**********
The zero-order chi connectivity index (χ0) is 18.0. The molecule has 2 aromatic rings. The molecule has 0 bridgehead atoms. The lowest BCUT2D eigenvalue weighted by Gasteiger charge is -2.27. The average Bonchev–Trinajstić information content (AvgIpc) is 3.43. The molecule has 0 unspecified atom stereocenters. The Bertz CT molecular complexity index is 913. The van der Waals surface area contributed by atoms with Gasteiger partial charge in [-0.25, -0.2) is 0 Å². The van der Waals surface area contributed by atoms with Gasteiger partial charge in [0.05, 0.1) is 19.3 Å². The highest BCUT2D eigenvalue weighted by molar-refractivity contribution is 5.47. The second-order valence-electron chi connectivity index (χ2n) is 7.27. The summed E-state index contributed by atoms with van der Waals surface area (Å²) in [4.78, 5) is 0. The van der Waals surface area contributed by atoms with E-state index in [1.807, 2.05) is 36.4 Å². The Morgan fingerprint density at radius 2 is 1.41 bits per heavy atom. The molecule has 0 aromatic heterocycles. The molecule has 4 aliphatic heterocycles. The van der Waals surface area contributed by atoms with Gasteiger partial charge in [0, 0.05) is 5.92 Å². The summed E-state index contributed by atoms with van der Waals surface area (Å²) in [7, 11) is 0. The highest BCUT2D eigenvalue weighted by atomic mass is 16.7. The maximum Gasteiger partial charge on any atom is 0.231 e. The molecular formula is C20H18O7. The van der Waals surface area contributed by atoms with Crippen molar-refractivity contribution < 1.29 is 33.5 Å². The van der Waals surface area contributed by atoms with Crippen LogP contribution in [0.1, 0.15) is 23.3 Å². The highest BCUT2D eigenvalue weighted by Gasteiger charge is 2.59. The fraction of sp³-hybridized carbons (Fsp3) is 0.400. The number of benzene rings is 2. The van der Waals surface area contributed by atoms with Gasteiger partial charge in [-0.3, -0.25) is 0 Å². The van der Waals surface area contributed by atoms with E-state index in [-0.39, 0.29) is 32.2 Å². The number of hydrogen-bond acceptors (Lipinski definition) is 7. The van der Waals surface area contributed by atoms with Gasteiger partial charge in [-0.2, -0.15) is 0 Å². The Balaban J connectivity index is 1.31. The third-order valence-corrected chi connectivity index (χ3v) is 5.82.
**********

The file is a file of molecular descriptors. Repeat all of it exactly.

The zero-order chi connectivity index (χ0) is 18.0. The molecule has 2 aromatic rings. The molecule has 0 bridgehead atoms. The lowest BCUT2D eigenvalue weighted by Gasteiger charge is -2.27. The average Bonchev–Trinajstić information content (AvgIpc) is 3.43. The molecule has 0 unspecified atom stereocenters. The Bertz CT molecular complexity index is 913. The van der Waals surface area contributed by atoms with Gasteiger partial charge in [-0.25, -0.2) is 0 Å². The van der Waals surface area contributed by atoms with Gasteiger partial charge in [0.05, 0.1) is 19.3 Å². The highest BCUT2D eigenvalue weighted by molar-refractivity contribution is 5.47. The second-order valence-electron chi connectivity index (χ2n) is 7.27. The summed E-state index contributed by atoms with van der Waals surface area (Å²) in [4.78, 5) is 0. The van der Waals surface area contributed by atoms with E-state index in [1.807, 2.05) is 36.4 Å². The Morgan fingerprint density at radius 2 is 1.41 bits per heavy atom. The molecule has 0 aromatic heterocycles. The molecule has 4 aliphatic heterocycles. The van der Waals surface area contributed by atoms with Gasteiger partial charge in [0, 0.05) is 5.92 Å². The summed E-state index contributed by atoms with van der Waals surface area (Å²) in [7, 11) is 0. The highest BCUT2D eigenvalue weighted by atomic mass is 16.7. The maximum Gasteiger partial charge on any atom is 0.231 e. The molecular formula is C20H18O7. The van der Waals surface area contributed by atoms with Crippen molar-refractivity contribution < 1.29 is 33.5 Å². The van der Waals surface area contributed by atoms with Crippen LogP contribution in [0.1, 0.15) is 23.3 Å². The highest BCUT2D eigenvalue weighted by Gasteiger charge is 2.59. The fraction of sp³-hybridized carbons (Fsp3) is 0.400. The number of benzene rings is 2. The van der Waals surface area contributed by atoms with Gasteiger partial charge in [-0.3, -0.25) is 0 Å². The van der Waals surface area contributed by atoms with E-state index in [-0.39, 0.29) is 32.2 Å². The number of hydrogen-bond acceptors (Lipinski definition) is 7. The van der Waals surface area contributed by atoms with Gasteiger partial charge in [-0.2, -0.15) is 0 Å². The Balaban J connectivity index is 1.31. The third-order valence-corrected chi connectivity index (χ3v) is 5.82.